Why is Ellie such a turnoff when Larry David's equally repulsive character is so watchable? Is it the same double standard that allows male rock stars to behave like arrogant assholes while Courtney Love gets endless flak? Maybe, but more likely it's because Watching Ellie doesn't have the killer scripts that allowed shows like Roseanne and Absolutely Fabulous to expand the boundaries of female obnoxiousness. Also, every good misanthrope needs to surround himself with appealing foils (think of David's wife Cheryl and bumbling agent Jeff), but Watching Elliecrams so many jerks into its half-hour time slot that malevolence drowns out hilarity. There are good losers and bad losers: scratch the surface of Lucky and you find a sweet lug with a winning, nuanced personality; do the same with Watching Ellie and you find nothing but unfunny bitterness.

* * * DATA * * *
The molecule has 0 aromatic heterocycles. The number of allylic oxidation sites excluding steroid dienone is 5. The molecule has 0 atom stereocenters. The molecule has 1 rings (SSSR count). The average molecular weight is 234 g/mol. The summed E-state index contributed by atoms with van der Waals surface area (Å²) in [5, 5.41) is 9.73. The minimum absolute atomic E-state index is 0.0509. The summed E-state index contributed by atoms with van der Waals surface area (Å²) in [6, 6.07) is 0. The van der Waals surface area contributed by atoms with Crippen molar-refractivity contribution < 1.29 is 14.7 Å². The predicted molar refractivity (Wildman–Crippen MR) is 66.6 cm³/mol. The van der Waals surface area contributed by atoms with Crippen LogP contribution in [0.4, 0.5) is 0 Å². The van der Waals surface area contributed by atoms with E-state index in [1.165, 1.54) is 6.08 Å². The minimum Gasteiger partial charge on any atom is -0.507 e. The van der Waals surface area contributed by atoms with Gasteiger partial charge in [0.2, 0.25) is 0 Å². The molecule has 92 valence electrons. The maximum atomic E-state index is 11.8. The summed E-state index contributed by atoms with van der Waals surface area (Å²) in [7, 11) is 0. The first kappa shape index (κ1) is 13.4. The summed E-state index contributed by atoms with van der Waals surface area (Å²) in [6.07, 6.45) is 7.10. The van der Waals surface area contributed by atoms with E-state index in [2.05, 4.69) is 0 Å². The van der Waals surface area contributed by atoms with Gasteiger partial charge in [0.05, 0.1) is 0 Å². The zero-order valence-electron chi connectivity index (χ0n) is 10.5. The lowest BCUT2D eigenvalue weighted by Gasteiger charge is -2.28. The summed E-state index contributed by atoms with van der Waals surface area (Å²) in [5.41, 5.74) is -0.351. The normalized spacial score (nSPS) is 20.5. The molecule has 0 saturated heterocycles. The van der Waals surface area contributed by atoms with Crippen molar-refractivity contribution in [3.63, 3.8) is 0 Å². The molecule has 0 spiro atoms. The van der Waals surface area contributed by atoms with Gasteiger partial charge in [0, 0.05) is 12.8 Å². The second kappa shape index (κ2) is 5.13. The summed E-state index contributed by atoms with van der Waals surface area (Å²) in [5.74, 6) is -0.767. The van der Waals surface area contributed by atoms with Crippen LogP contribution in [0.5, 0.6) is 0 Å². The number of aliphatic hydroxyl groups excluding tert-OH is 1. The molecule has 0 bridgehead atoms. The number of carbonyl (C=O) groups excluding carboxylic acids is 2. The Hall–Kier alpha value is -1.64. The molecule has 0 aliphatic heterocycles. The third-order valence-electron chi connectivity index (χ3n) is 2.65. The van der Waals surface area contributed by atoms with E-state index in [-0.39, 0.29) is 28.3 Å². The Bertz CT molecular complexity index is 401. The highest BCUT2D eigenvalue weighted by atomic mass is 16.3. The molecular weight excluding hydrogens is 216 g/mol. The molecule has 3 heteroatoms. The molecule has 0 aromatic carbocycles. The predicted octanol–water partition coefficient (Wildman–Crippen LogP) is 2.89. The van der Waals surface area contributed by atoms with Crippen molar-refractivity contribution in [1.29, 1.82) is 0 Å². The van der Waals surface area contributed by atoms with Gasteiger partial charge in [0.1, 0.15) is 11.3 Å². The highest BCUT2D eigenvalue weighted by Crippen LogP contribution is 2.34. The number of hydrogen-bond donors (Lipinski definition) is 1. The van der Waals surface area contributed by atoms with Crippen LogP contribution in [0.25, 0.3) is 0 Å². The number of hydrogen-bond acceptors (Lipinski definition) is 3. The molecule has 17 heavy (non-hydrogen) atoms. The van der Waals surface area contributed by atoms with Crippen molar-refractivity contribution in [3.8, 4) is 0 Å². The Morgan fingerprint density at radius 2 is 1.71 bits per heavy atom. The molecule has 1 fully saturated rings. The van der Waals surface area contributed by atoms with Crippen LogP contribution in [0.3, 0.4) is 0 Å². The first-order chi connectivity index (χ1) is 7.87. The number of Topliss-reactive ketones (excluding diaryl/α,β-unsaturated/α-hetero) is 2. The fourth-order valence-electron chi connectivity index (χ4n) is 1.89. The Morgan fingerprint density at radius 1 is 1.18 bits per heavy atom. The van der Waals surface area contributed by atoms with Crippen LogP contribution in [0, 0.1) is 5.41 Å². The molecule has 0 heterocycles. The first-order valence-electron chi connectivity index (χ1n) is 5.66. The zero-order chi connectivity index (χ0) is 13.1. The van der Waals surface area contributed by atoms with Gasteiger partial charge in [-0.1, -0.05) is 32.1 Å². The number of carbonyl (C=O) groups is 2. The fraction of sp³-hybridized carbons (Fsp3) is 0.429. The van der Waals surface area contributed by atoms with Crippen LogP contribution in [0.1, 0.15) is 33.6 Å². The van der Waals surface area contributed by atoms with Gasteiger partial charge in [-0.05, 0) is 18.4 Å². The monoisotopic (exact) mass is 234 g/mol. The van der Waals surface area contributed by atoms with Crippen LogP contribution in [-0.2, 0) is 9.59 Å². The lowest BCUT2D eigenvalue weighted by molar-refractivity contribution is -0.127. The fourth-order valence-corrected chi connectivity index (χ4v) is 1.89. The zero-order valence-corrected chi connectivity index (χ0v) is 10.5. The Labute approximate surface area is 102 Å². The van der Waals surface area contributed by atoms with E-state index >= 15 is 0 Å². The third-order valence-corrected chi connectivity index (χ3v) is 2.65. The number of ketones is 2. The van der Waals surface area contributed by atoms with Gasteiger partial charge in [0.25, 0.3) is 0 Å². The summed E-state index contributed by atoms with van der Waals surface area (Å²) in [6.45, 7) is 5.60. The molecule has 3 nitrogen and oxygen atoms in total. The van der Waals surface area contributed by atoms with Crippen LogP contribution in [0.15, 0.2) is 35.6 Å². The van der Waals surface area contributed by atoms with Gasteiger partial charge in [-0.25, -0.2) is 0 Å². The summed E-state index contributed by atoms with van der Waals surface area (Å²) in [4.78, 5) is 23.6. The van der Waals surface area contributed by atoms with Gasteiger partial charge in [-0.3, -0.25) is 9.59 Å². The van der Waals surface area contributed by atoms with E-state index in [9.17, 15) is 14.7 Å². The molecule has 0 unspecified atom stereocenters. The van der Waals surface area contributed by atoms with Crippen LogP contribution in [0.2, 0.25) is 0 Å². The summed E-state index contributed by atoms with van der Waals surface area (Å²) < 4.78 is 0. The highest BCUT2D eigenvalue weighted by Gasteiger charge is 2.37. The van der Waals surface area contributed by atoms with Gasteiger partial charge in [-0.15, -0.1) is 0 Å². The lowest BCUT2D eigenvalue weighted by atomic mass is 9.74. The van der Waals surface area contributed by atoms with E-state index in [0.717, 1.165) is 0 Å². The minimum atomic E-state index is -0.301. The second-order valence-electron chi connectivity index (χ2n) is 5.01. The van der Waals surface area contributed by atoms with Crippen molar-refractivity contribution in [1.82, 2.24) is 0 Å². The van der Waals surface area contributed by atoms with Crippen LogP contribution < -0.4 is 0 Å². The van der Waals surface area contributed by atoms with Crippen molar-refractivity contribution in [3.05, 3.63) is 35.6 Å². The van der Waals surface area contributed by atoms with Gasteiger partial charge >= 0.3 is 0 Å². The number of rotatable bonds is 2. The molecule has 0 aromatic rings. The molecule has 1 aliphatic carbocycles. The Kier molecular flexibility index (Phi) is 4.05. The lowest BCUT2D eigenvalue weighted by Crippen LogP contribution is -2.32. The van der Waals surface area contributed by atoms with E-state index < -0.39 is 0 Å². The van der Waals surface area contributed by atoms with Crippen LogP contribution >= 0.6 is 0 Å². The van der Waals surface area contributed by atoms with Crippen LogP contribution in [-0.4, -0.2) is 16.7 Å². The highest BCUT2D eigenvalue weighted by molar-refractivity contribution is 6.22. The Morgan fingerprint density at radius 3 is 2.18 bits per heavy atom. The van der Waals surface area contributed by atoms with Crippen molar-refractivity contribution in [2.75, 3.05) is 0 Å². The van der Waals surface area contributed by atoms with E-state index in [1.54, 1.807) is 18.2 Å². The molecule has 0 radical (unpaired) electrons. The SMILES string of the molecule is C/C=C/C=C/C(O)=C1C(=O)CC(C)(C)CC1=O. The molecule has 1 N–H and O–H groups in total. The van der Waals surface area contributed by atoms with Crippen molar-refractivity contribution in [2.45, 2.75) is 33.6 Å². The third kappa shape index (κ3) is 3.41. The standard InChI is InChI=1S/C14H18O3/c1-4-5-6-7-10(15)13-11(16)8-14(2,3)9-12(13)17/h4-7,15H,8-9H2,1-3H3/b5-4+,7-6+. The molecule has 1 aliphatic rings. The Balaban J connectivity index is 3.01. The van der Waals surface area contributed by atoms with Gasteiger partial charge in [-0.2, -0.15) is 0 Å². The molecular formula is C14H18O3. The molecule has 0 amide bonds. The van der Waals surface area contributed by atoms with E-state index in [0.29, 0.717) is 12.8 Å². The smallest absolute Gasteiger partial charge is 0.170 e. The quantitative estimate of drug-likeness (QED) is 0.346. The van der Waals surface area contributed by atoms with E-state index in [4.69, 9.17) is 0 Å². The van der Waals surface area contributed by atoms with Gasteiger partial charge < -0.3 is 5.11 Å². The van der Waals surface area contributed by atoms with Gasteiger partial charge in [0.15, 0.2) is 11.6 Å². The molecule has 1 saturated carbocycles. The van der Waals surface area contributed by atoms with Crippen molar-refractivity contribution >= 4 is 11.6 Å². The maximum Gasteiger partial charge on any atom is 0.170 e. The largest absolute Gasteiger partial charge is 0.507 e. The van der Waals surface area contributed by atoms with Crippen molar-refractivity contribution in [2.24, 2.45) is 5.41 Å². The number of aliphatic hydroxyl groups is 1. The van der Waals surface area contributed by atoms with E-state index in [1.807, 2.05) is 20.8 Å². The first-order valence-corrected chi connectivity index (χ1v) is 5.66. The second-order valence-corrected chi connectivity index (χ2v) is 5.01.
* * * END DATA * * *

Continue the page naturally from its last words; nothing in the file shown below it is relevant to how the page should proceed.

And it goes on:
Guy Maddin is a cineaste's secret, a conjurer of fabulist tableaux who spills the contents of Cornell boxes onto film and brings them to glimmering, bizarro life. The Sundance Channel pays tribute to the auteur from Winnipeg with a mini-film festival that includes Careful, a movie about an isolated mountain community that must repress its wayward desires out of constant fear of avalanche, and Twilight of the Ice Nymphs, an ultravivid fantasia complete with a political prisoner, a mesmerist, and spirits of the forest. Both movies will run on April 18, 26, and 30, accompanied by Guy Maddin: Waiting for Twilight, a documentary narrated by Tom Waits that offers would-be acolytes insight into the director's ouevre, his thoroughly independent methods, and the neurological disorder that causes Maddin to feel ghostly hands stroking his limbs, even when he's alone.